Weddings: Too Expensive?

The latest numbers from XO Group, Inc:

On March 7, 2013, XO Group Inc. released results of their annual Real Weddings Study, something I stumbled on while doing research for another writing project. This report surveyed over 17,000 brides to find out how much they spent on their weddings.

Here are some highlights:

  • Average Wedding Budget: $28,427 (excludes honeymoon)
  • Most Expensive Place to Get Married: Manhattan, $76,678 average spent
  • Least Expensive Place to Get Married: Alaska, $15,504 average spent
  • Average Spent on a Wedding Dress: $1,211
  • Average Marrying Age: Bride, 29; Groom, 31
  • Average Number of Guests: 139
  • Average Number of Bridesmaids: 4 to 5
  • Average Number of Groomsmen: 4 to 5
  • Percentage of Destination Weddings: 24%
About Scot McKnight

Scot McKnight is a recognized authority on the New Testament, early Christianity, and the historical Jesus. McKnight, author of more than forty books, is the Professor of New Testament at Northern Seminary in Lombard, IL.

  • danaames

    This is nuts.

    And I think it has a lot to do with the cultural myth of “finding the one meant for me” and all that implies, with so many unrealistic expectations and weight on marriage as the be-all and end-all of relationships (if a couple even gets married). Christians are also captive to this myth.

    Not to mention that people really do want some kind of “sanctification/blessing” of the important events in their lives, but in a 2-story world – a world in which many Christians also live – we have rejected the very thing that would satisfy that longing. I think in many ways the contemporary wedding is an attempt to construct a kind of individualistic sacrament in the face of rejection of sacramental reality. In addition, I think the “perfect day” and attendant amounts of money spent could be a superstitious hopeful hedge against the specter of divorce that haunts so many.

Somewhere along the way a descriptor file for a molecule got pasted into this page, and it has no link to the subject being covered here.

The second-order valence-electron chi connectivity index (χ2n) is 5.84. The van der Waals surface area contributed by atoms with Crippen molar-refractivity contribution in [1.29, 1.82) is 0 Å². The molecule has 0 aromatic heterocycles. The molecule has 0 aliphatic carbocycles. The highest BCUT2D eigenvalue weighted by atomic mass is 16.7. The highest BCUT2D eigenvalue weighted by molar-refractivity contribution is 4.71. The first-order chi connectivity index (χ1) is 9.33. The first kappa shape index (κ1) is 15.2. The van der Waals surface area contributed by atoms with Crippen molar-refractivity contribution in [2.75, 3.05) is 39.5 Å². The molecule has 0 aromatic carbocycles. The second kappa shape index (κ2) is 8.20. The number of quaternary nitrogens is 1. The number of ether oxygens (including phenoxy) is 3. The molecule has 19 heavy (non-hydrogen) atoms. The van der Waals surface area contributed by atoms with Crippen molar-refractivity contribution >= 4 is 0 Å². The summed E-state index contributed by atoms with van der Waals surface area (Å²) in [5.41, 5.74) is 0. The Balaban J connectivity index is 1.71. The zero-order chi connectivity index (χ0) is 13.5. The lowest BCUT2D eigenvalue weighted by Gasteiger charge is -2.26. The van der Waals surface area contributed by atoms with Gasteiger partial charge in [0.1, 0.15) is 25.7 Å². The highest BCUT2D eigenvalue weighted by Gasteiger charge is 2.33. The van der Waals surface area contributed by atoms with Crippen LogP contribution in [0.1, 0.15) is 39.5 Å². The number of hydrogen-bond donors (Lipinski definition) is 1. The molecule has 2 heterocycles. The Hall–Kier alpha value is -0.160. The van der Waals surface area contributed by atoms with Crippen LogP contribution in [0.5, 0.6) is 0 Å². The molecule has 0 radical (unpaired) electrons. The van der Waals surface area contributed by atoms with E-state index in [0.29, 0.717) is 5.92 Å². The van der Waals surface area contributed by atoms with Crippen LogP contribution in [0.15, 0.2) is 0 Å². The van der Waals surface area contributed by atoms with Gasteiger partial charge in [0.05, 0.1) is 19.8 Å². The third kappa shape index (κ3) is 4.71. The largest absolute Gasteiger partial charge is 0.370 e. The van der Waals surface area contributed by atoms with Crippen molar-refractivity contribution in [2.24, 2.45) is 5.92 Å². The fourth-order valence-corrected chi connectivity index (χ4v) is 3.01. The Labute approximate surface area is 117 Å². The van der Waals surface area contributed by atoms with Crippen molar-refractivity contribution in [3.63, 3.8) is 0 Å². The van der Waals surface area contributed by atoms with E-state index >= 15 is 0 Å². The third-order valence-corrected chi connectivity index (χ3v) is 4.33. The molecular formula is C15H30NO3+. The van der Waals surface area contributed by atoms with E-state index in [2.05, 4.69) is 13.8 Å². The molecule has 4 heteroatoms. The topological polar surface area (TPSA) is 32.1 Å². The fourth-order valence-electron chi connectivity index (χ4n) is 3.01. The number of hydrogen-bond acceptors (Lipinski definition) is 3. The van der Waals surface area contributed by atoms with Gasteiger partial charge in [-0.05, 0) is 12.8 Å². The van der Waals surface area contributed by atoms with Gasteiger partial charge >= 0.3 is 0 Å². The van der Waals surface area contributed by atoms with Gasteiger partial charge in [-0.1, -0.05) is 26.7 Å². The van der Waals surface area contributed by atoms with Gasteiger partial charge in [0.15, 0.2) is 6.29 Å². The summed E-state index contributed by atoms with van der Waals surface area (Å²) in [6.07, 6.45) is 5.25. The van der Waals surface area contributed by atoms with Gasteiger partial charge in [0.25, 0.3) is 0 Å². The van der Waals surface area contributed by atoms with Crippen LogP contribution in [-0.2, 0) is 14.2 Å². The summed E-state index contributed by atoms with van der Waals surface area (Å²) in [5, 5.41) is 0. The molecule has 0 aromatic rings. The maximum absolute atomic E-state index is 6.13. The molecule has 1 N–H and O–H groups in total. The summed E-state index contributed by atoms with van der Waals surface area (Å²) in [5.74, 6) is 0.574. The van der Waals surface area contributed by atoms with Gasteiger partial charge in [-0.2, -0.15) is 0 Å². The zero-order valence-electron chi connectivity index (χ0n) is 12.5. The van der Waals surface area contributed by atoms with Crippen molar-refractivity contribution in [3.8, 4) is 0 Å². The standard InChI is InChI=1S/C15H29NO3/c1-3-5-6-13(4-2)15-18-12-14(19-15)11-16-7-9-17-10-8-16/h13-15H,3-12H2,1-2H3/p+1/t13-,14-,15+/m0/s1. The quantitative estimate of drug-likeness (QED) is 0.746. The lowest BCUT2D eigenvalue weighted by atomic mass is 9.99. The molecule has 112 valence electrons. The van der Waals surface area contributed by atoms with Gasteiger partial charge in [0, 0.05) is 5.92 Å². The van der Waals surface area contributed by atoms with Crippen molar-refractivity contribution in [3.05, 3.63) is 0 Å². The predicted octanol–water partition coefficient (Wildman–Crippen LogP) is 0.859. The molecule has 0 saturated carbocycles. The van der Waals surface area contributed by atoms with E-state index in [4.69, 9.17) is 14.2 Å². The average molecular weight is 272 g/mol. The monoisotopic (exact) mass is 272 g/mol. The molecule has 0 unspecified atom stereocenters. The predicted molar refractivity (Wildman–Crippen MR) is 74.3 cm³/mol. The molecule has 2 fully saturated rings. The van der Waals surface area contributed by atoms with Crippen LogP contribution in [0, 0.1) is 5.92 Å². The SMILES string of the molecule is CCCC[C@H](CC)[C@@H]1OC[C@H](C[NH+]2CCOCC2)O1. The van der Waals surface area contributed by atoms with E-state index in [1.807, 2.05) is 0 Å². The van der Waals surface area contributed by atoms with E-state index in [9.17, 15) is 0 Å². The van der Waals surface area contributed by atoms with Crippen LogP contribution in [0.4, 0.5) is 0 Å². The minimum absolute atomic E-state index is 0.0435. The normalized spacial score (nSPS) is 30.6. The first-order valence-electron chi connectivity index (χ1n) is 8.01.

As an “old hippie type” I had a very do-it-yourself wedding 35 years ago, with about 40 guests. Neither set of parents could contribute much monetarily. Aside from the honeymoon, we spent less that $1000 (with inflation, less than $4000 today’s money). We paid cash for everything except the tux rentals for the ushers. We had the day we wanted, and it was lovely – and did not break anyone’s bank or cater to any sort of pressure.

    Dana

  • John Jacobi

    My wife and I have a daughter who is getting married in November of this year. The total cost is capped at $3,500 and our daughter is going to have a great wedding. It helps that it’s all happening at our church and I’m a pastor. Yes, we are having a catered meal ($9.50/person) and the dress came from a resale shop. There are all sorts of options when a person has a firm budget.

  • Juanita_G

    And then we’re surprised that lost of young people prefer to live together instead of marrying…

  • Scott C

    We had two daughters get married this summer (yikes!). Outdoor weddings and receptions in a beautiful garden, 280 guests each. The girls shopped (dress on Ebay), bargained, made things, had craft parties. Our kitchen had a giant calendar/to-do list posted on the wall all summer. Dozens of friends helped. Our whole family sacrificed, worked hard; worked through decisions, conflicts and budgets. It was good old fashioned barn raising, and we are so grateful. Community. And these two men love my daughters and God. $8000 each.

  • JoeyS

    We did ours for under 5k and had a blast. Borrowed a dress (which had a retail price higher than we paid for the whole shebang), had chili with a potato bar, and had a great band play the reception. I wouldn’t change a thing.


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